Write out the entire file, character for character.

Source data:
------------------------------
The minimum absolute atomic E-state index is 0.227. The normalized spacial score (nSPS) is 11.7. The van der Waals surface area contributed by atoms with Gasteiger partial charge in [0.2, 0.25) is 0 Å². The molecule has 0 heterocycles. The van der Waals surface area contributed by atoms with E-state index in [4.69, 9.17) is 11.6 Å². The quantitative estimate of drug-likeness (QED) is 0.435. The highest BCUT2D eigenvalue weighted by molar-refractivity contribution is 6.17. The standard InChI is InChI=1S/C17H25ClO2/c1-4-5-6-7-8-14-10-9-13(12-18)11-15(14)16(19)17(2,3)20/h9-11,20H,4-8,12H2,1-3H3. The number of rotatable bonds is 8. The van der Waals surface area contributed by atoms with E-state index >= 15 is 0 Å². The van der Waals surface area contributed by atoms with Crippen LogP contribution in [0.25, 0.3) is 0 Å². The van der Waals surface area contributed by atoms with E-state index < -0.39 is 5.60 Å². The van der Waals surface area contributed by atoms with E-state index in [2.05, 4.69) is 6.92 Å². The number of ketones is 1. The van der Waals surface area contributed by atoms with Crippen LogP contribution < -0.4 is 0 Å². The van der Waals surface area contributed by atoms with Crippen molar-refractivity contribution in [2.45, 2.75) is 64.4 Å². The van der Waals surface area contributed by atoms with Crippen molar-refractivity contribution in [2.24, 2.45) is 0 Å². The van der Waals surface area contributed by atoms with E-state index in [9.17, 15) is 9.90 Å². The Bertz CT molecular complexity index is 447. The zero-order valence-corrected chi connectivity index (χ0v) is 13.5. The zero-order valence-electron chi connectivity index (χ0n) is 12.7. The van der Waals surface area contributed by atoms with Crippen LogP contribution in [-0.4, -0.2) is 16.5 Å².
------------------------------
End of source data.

The minimum absolute atomic E-state index is 0.227. The normalized spacial score (nSPS) is 11.7. The van der Waals surface area contributed by atoms with Gasteiger partial charge in [0.2, 0.25) is 0 Å². The molecule has 0 heterocycles. The van der Waals surface area contributed by atoms with E-state index in [4.69, 9.17) is 11.6 Å². The quantitative estimate of drug-likeness (QED) is 0.435. The highest BCUT2D eigenvalue weighted by molar-refractivity contribution is 6.17. The standard InChI is InChI=1S/C17H25ClO2/c1-4-5-6-7-8-14-10-9-13(12-18)11-15(14)16(19)17(2,3)20/h9-11,20H,4-8,12H2,1-3H3. The number of rotatable bonds is 8. The van der Waals surface area contributed by atoms with E-state index >= 15 is 0 Å². The van der Waals surface area contributed by atoms with Crippen LogP contribution in [0.25, 0.3) is 0 Å². The van der Waals surface area contributed by atoms with E-state index < -0.39 is 5.60 Å². The van der Waals surface area contributed by atoms with E-state index in [2.05, 4.69) is 6.92 Å². The number of ketones is 1. The van der Waals surface area contributed by atoms with Crippen LogP contribution < -0.4 is 0 Å². The van der Waals surface area contributed by atoms with Crippen molar-refractivity contribution in [2.45, 2.75) is 64.4 Å². The van der Waals surface area contributed by atoms with Crippen molar-refractivity contribution in [2.24, 2.45) is 0 Å². The van der Waals surface area contributed by atoms with E-state index in [9.17, 15) is 9.90 Å². The Bertz CT molecular complexity index is 447. The zero-order valence-corrected chi connectivity index (χ0v) is 13.5. The zero-order valence-electron chi connectivity index (χ0n) is 12.7. The van der Waals surface area contributed by atoms with Crippen LogP contribution in [-0.4, -0.2) is 16.5 Å².